• @Drew They're the questions listed as "Emacs" in the spreadsheet. – Malabarba Sep 30 '14 at 11:35
• "should", or "could"? I'm not aiming at the big guys (SO and SU) here, but rather the smaller sites: a question about AUCTeX surely could be asked on tex.sx, but does that mean it should be asked there? It seems to me that these questions are on-topic on tex.sx purely because there is (atm) no better place to ask them; and maybe this "on-topicness" would be reevaluated should the emacs site go out of beta. (I see SO and SU as exceptions, because their scope is much broader: usually, if a question can be asked there, then it should.) – T. Verron Sep 30 '14 at 13:52
• OK, but "Why is that? Do you mean that they would be removed as OT if posed on, say, SO or SuperUser?" – Drew Sep 30 '14 at 15:16
• @T. Verron: That's a philosophical question. ;-) But the answer, I'm afraid, is very pragmatic: questions should be asked on the sites where such questions are asked and answered. – Jon Ericson Sep 30 '14 at 16:18
• This question appears to be off-topic because we are already in public beta. – nicael Oct 7 '14 at 18:15
• When are we going to choose mods? – nicael Oct 7 '14 at 18:41
• @nicael: The Community Team will be appointing moderators in the next few weeks. Please see: Moderator Pro Tempore – Jon Ericson Oct 7 '14 at 18:52

First of all, I agree that we're not ready for public beta: right now the quality and complexity of the questions and answers is rising, and I think it's totally worth waiting some more.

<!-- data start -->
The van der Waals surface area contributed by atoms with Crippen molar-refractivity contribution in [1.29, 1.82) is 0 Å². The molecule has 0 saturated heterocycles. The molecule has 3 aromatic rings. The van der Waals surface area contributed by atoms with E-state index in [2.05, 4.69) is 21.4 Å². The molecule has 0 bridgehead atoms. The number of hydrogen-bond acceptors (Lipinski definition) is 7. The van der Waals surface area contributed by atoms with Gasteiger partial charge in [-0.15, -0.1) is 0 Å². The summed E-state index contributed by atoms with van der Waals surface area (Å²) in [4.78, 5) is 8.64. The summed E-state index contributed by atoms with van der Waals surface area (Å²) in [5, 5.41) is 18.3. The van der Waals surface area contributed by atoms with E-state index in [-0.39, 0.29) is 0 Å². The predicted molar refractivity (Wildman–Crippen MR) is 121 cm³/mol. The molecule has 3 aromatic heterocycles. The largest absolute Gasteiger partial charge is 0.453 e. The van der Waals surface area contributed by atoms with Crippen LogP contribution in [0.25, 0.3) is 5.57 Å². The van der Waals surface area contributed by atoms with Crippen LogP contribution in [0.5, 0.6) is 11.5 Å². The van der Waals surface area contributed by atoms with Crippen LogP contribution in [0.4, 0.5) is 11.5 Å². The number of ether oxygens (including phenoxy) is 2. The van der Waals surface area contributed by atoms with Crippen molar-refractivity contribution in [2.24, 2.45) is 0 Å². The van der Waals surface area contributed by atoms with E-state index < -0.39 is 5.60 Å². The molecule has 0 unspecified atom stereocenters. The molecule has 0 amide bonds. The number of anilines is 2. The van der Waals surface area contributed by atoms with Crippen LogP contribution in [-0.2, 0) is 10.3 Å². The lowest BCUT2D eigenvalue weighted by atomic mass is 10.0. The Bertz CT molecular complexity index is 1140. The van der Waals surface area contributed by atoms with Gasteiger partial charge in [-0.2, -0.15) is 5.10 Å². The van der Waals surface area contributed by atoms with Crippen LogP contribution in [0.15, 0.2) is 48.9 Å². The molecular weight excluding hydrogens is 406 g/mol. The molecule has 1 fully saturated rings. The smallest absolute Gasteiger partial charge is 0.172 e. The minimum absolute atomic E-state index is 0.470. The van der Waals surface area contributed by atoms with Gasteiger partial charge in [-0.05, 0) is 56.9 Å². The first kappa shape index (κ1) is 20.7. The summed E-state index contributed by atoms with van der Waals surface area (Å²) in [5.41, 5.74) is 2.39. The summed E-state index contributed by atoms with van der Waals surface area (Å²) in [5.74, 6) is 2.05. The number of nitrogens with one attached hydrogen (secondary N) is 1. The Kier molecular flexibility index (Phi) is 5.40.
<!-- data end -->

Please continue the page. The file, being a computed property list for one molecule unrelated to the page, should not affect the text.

Second, I'm a pure "answerer". I don't intend to ask questions in the foreseeable future, because this workflow doesn't work as well as IRC for me. So my point of view is strongly biased.

Now, I would like to challenge a bit the evaluation criteria. To me, it is essential to incorporate factors like:

• the fact that questions actually get answered
• how quickly they are answered
• the quality of the answers

The fact that there is potentially another home for the questions doesn't mean that they'd be treated equally there (and that goes both ways).

And I'm not saying it's easy to incorporate those factors. Actually I think it's probably awfully difficult. But it's too important to be ignored in a serious evaluation.

Let me take 2 examples of questions that have been "answered" in SO:

The first one is a low-quality answer that's way too specialized to be generally useful (and wasn't accepted).

The second one (scored at 94 and accepted) is explaining how the feature is unneeded. I have no idea how that could satisfy anybody looking for a real answer (even a "that's not possible" would be more acceptable). And seriously, code folding is not needed? That's rather short-sighted.

In both cases, I strongly think we can do better (and actually did) here.

I don't intend to do a full analysis, but I strongly suspect there is a pattern of sub-optimal answers that I think we have a chance of avoiding here. The reason is simply that the density of people who deeply care about Emacs, and want to provide the right answer is bound to be higher here (as you said, Emacs is a way of life, not a tool :))

Then there are the unanswered questions. I was surprised at first to see that Accessing remote tags file with Emacs was asked and not answered, despite it being fairly straightforward. And then I remembered my experience of the last 2 weeks.